Wetlands - the way of water
“How can we innovatively make water use more sustainable?” is a question we asked ourselves frequently during the contract negotiations with Evides. There, wetlands emerged as a natural tool for purifying water. Two pilots are already in progress and expectations are high. But what do these wetlands actually do? And what exactly is the path taken by water? More on that in this article.
The way of water
The infographic below shows the path water takes. Niels Groot, Water Specialist at Dow, explains: “We use treated wastewater from the municipality of Terneuzen (top left of the infographic) and treated wastewater from Dow's own wastewater treatment plant (middle right) that goes towards the wetlands. Together with the rainwater that is collected at the Dow site (top right), we want to achieve that the biological activity in the wetlands is stabilized and also that as much nitrogen and phosphate as possible is removed from the water. We can then use a series of treatment steps (including desalination) to bring this water up to quality standards so that it can be used again in our plants. The trick with wetlands is that the water is so stable that we can then do the steps much more effectively with significantly less energy and chemicals.”
The functioning of a wetland
A wetland is an inventive and functional piece of nature. Niels: “The water that flows into a wetland is distributed underground in a system that contains brown porous clay granules. Bacterial populations develop in these brown granules and these bacterial populations can break down organic waste products in the water. This prevents those organic substances from depositing on the desalination membranes (very fine filters) in the follow-up steps and the need for frequent cleaning. In addition, reed plants are planted in the substrate which ensure that, among other things, the breakdown of polluting components takes place in the root zone.” With this, wetlands ensure that much more wastewater can be reused.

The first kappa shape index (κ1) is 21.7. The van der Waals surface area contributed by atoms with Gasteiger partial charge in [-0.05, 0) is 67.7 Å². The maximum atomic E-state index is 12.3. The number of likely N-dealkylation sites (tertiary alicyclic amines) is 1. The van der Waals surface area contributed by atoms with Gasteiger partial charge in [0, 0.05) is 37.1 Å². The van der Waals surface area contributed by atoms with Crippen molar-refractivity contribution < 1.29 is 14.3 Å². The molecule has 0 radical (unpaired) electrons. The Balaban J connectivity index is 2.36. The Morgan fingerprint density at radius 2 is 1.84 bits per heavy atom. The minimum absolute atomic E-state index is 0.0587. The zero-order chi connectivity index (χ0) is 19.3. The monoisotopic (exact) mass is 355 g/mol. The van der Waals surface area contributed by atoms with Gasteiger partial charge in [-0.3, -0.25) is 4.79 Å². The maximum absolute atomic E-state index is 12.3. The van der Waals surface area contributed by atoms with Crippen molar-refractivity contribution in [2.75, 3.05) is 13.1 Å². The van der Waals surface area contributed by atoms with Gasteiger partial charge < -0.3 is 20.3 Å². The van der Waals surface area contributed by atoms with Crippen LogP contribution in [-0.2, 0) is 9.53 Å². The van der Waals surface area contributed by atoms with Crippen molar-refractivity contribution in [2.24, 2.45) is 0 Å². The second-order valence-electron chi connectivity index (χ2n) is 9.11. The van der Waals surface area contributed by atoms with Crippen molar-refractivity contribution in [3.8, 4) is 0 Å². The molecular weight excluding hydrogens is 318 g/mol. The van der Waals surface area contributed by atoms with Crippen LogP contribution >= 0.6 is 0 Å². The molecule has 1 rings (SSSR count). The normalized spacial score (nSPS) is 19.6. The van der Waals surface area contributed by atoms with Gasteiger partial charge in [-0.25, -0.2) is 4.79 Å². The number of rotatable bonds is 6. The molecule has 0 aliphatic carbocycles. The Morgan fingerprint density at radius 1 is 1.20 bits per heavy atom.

The potential benefits of a wetland in a nutshell
Because of the wetlands, fewer chemicals and energy are needed in the treatment process. Niels: “Without the wetlands, the filters would clog up much faster in the subsequent steps of water purification. Because that purification takes place at the molecular level, water that is too dirty would cause problems very quickly.” Furthermore, the wetlands are also useful for storing excess surface water. This can be of value in the summer during longer droughts. “And”, adds Niels: “A nice side effect is that this piece of nature also stimulates biodiversity in the area, but the most important aspect remains that through wetlands we can scale up the reuse of water, and thus greatly reduce the use of potential drinking water.”
“The pilot has been running for 1.5 years now. This summer it will be completed and we will evaluate the results and see if it is also economically valuable for Dow,” said Jeroen Tap, Energy Contracts Manager at Dow. “So that decision will probably be in the fall of 2021, after which we can start building the wetlands and the associated linked treatment technologies.”